U.S. military officials in Iraq will now seek out Iraqi approval before launching any air operations, a move made a day after that nation’s prime minister announced a ban of unauthorized flights, including those involving coalition forces fighting ISIS.
Top leaders with Operation Inherent Resolve, the joint task force leading anti-ISIS efforts in the country, have met with Iraqi defense officials to discuss the mandate to have every helicopter, unmanned aerial vehicle and fighter aircraft launch pre-approved, according to a Friday release from the Pentagon.
“As guests within Iraq’s sovereign borders, CJTF-OIR complies with all Iraqi laws and direction from the Government of Iraq,” the release said. “The U.S.-led coalition immediately complied with all directions received from our Iraqi partners as they implemented the Prime Minister’s order.”
Under the agreement, coalition forces would have to route any requests to fly through the Iraqi government, including urgent flights in support of coalition troops fighting against ISIS in the country’s north.
A new system could hamstring response times to flight requests, according to a former Inter-Agency Take Force director at U.S. Special Operations Command.
"The biggest concern would be, if there’s an immediate call to respond to troops in danger ... quickly routing so that any kind of [quick reaction force] could get to the troops in contact or in immediate need of support,” retired Air Force Brig. Gen. Robert Holmes told Military Times on Friday.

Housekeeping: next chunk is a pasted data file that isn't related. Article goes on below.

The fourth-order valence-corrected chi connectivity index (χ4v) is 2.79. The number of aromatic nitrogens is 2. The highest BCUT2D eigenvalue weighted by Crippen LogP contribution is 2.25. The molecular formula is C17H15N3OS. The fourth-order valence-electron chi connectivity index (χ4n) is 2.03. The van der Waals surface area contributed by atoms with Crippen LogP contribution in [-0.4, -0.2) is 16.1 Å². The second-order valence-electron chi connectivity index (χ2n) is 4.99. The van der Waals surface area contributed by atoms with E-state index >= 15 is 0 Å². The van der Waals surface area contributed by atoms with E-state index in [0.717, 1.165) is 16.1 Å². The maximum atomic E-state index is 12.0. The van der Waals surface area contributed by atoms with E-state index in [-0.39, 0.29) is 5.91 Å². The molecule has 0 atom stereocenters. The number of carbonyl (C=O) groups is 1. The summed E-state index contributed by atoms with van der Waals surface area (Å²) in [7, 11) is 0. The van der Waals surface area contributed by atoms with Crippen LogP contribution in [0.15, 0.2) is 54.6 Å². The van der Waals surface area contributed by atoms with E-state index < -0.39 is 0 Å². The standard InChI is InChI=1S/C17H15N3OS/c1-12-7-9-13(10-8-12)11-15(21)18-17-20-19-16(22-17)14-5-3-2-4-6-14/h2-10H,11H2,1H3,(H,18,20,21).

It would be less of an issue for planned airstrikes or other missions, but a catastrophe when there are minutes to scramble aircraft and save lives.
“If it were up to me, I would ensure that I had a U.S. military liaison officer in that command center to expedite any kind of emergent or immediate request," Holmes said, down to single-digit seconds. "These are smart guys out there now, and quite frankly, maybe they’ve already done that.”
Prime Minister Adel Abdul Mahdi had threatened to treat any unauthorized flights through Iraqi airspace as hostile, the Associated Press reported Thursday.
That included reconnaissance aircraft, both manned and unmanned, as well as helicopters and fighter jets, which have been allowed in Iraqi air space since the joint anti-ISIS campaign in late 2014.
Coalition flights ― including surveillance, close-air support and medical evacuations ― will still be authorized, but requests will be routed to a centralized office to better keep track of them.
Mahdi also ordered any military bases or weapons caches moved away from major cities.
The move came in response to an explosion Monday at Camp Falcon, also known as al-Saqr, near Baghdad. The former American base, now controlled by national police, has a weapons depot with a stockpile controlled by local militia groups.
“The blast shook the Iraqi capital and sent explosives and mortar shells shooting into the sky, damaging nearby homes and terrifying residents who ran into the streets with their cellphones. Black smoke billowed over the city for hours afterward,” the AP reported.
The cause of the explosion is unknown, but officials have blamed overheating, while rumors have flown that it was an Israeli airstrike targeting weapons stored by Iran-backed militias.
It was the latest in a series of explosions at munitions warehouses, sparking suspicion that airstrikes had targeted the stockpiles.
Meghann Myers is the Pentagon bureau chief at Military Times. She covers operations, policy, personnel, leadership and other issues affecting service members.